8 thoughts on “Advertising and PR: Not the same thing!

  1. Svayambhut Ghosh

    I do not know if it’s just me or if everyone else experiencing issues with your site. It seems like some of the written text on your posts are running off the screen. Can someone else please comment and let me know if this is happening to them as well? This might be a issue with my browser because I’ve had this happen previously.

    Kudos

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  2. jmorosoff Post author

    Thanks for your interesting comments and references, Bert and Amanda. No question that the two are tied together; I find it very important to reinforce why they’re different animals, and then introduce how they work together to create integrated messages that support a product, service or idea.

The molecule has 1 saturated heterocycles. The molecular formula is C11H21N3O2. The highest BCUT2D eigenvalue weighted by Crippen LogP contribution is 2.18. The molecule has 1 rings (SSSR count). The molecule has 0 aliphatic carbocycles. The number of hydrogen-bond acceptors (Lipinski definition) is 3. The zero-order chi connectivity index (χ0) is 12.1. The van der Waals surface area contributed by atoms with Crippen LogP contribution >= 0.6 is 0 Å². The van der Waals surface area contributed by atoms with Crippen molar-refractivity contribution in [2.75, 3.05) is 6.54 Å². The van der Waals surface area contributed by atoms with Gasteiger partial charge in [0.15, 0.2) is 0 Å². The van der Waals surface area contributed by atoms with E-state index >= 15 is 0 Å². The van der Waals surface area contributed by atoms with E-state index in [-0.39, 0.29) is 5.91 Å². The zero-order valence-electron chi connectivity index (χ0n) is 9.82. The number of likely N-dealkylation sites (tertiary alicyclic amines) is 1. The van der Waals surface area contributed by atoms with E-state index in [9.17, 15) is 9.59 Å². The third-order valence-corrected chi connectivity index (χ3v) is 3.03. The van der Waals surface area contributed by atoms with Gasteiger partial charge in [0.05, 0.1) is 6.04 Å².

Reply
  3. Bert Cunningham

    PR students & pros should take a look at today’s editions of the NY Times, Daily News & Post to see how advertising is used to support a PR effort. Mayor Bloomberg’s call to super downsize sugary soft drinks in NYC received tons of ink in all three papers. The News & Post provided editorial suport for the mayor’s idea while the Times opposed. In all three pubs, the American Beverage Association placed full-page ads headlined: “Are soda and sugar sweetened beverages driving obesity? Not according to the facts.” The ads then lay out three basic facts the association uses to counter the mayor’s reason for the downsize effort. Here’s the lesson for PR students: Sometimes the way to get your PR message across during a high-volumn public debate – to break through the clutter and standout – is to structure your argument in a paid ad that reporters, commentators, and editorial writers can’t alter. Some may not read a long news article after scanning the graphics and call outs on the downsize arguments and perhaps a burried quote from an industry rep, but many will read an eye catching ad that presents sound bite-type counter points.